Luckily, we have the profoundly Western mind of Matthiessen emptying out his notebooks in beautiful sentences, or else this book might be far more than anyone ever wanted to know about Zen. The link, and the theme which joins Nine-Headed Dragon River to Men's Lives, is the idea of personal discipline. THE THOUGHT that work, the digging of flowerbeds,say, or the hauling of nets through the surf, is valuable in itself, and not just as a means to get something (flowers, fish) is what Matthiessen is really talking about in both books. With Zen, he is attempting to learn a discipline; with the disappearing fishermen of Long Island, he is celebrating a discipline now almost lost.

No one knows when the first nets were laid off the windy tip of Long Island or along that vast beach which stretches from Montauk to the end of the New York City subway line at Coney Island; but all that is left now is a small community of fishermen at Montauk, Amagansett, Springs, and Threemile Harbor, all just east of East Hampton. Matthiessen is their memorialist and advocate.

What's going on in that part of the world is that it has been "discovered." The glitter people have "discovered" the dunes, hardwoods, ponds, etc., and have bought them, leaving little room for the fishermen who have lived there, and their families before, for generations, since about 1660 when the place was settled by a band from the Massachusetts Bay colony. Matthiessen is a queer hybrid, a native to the place himself, yet certainly in any accounting would be considered a rare catch for dinner at one of the Hamptons' summer palaces.

What separates Matthiessen from the chorus of tree-huggers and whale-huggers and literary log-rollers now bewailing everything at the shoreline is that he has spent three years as a commercial fisherman (in the mid-'50s) and has lived the life. The result is that he knows the work, knows the people, and tells the story from their point of view. What gives this story edge is that the netters are considered almost outlaws by "sportsmen" who prefer to use rod and line to catch their "stripers." To the shallow view of summer people and the new squires of Long Island, the sportsmen are in the right, the "commercials" are despoilers.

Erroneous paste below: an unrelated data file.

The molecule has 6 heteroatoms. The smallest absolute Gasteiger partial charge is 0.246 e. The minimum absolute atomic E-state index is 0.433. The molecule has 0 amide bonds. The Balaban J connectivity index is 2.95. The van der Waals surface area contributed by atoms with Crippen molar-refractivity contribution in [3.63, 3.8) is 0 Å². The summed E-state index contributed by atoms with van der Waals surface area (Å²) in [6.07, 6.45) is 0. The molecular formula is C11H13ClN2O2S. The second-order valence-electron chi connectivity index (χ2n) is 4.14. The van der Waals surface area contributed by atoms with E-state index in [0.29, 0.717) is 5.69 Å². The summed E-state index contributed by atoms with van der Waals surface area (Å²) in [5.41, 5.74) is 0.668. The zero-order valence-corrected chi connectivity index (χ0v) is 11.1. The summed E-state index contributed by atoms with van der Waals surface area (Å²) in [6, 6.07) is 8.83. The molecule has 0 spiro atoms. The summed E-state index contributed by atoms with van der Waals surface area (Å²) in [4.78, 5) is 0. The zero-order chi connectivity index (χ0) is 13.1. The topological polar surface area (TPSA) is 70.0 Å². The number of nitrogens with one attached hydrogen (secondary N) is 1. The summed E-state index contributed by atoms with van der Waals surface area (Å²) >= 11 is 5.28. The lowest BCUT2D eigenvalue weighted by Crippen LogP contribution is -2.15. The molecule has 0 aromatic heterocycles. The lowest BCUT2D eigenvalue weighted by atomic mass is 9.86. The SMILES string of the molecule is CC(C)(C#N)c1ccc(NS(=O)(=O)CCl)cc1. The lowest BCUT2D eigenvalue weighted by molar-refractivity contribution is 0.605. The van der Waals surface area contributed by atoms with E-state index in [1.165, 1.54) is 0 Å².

Matthiessen is one of the American prose poets. He writes with apparent ease the most beautiful, flexible and simple descriptive passages. He is as good at description in his American way as D.H. Lawrence was in his English way. He uses language in its musical realm, and he never gets it wrong when he's talking about the ocean. When he discovers a whale skull in early December it is so: "The beautiful form, crouched like some ancient armored creature in the wash, seemed to await me. No one else was on the beach, which was clean of tracks. There was only the last cold fire of dusk, the white birds fleeing toward the darkness, the frosty foam whirling around the skull, seeking to regather it into the deeps."

But besides beauty, Matthiessen has something important to say. The fishermen he chronicles, like the Zen monks, are men in tune with nature, men who submit to its discipline, men to whom money is less important, and position almost incomprehensible; yet they have secrets -- they are somehow blessed in their lives of hardship, their unceasing routines dictated by nature or custom. They are real, their work is real while we, perhaps, have lost our way. The monks of Zen are obscure, the fishermen are members of an unimportant underclass soon to be pushed aside by designers, architects, decorators and their clients, the important upper middle-class people who own things.

This is Matthiessen's hidden program, to celebrate the people from what he called in Far Tortuga, the "back time." They are the experts: the South Fork fishermen, for instance, who probably know more than the ecologists and scientists who study (and are baffled by) the striped bass, the Zen scholars who are seeking enlightenment in the dark before dawn.

And others who, knowingly or not, bow to Matthiessen's dictum (from Dragon River) that "The absurdity of a life that may well end before one understands it does not relieve one of the duty . . . to live it through as bravely and as generously as possible."

Duncan Spencer, the author of "Conversations With the Enemy: The Story of Pfc Robert Garwood," is at work on a study of social elites in Boston. CAPTION: Picture 1. no caption, FROM MEN'S LIVES; Picture 2, no caption, PHOTOGRAPH BY DANNY LYON FROM MEN'S LIVES;Picture 3, Peter Matthiessen,(c) BY HANS TENNSMA